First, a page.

June 16, 2004 -- Posted 6:30 p.m. CDT
Jonesboro, AR -- On Monday of this week, the Supreme Court ruled the phrase "under God" will remain a part of the pledge of allegiance. An atheist had argued that phrase was unconstitutional -- an infringement on the separation of Church and State.
"The fundamental concept behind the separation of Church and State was that the United States government, the national government would not put in place religious tests for candidates and would not endorse a particular Church," said Arkansas State University Political Science Professor Russell Arden Fox.
So while Church and State may be separate, faith and politics appear not to be.
According to a recent Time Magazine poll, those who consider themselves very religious support Bush over Kerry 59% t0 35%.
In the last election, Evangelicals supported President Bush in overwhelming numbers because of his faith based initiatives.
"Brother George Bush has been very obvious about his faith and straight-forward about it," said Pastor Doug Welborn of Cathedral Baptist Church in Jonesboro.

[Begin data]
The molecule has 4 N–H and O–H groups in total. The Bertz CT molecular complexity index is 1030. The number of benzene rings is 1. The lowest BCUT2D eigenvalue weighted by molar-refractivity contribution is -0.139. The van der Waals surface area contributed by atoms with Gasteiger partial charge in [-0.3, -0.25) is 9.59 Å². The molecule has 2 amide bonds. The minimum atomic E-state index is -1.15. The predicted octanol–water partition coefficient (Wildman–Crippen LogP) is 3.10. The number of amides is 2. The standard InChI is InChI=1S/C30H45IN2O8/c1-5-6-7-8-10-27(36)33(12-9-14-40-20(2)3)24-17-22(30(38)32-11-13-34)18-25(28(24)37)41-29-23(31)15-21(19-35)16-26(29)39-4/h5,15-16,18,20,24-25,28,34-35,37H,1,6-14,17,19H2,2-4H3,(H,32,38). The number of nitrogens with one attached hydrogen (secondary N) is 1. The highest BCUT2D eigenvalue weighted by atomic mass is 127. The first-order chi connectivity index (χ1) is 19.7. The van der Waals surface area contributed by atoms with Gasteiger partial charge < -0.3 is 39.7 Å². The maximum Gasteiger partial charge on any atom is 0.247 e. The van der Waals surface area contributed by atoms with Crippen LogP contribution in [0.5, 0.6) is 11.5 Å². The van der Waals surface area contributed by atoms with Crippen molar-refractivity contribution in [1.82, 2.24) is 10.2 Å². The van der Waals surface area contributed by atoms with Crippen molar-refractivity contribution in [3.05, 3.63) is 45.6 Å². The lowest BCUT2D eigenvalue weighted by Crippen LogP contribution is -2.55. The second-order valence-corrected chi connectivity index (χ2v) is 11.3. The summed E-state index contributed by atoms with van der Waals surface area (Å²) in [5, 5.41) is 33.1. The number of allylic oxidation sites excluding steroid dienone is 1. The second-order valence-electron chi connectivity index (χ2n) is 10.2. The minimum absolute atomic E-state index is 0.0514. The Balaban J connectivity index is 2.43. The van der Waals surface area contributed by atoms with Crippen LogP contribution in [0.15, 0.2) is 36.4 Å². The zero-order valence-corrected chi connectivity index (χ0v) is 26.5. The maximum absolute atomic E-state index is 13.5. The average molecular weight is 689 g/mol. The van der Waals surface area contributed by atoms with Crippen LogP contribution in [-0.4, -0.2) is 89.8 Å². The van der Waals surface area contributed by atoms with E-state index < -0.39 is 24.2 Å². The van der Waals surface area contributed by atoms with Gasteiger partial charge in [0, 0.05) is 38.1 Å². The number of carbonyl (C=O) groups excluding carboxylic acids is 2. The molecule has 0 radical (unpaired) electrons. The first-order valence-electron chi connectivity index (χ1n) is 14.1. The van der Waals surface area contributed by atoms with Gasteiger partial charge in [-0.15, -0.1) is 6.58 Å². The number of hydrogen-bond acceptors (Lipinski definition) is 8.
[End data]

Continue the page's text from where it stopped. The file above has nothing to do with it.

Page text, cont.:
The same Time Magazine poll also shows those who are not religious favor Kerry 69% to Bush 22%.
Asked if a President should be guided by his faith when making policy, 63% of Democrats say no while 70% of Republicans say yes.
"Religious language that would go over well in say Jonesboro Arkansas simply wouldn't sell in urban areas like San Francisco, New York City, other places like that," said Professor Fox.
When it comes to John Kerry, a Catholic, he faces a small squad of conservative Catholic bishops who say they would refuse to serve him communion because he favors abortion rights, and other social hot button issues. But will Kerry lose the vote of 63 million Catholics?
"I can't imagine that there is going to be many many thousands of Catholics that will say to themselves I was going to vote for Kerry, but now that he's been refused communion I guess I'm going to go with the hierarchy and vote for Bush," said Fox.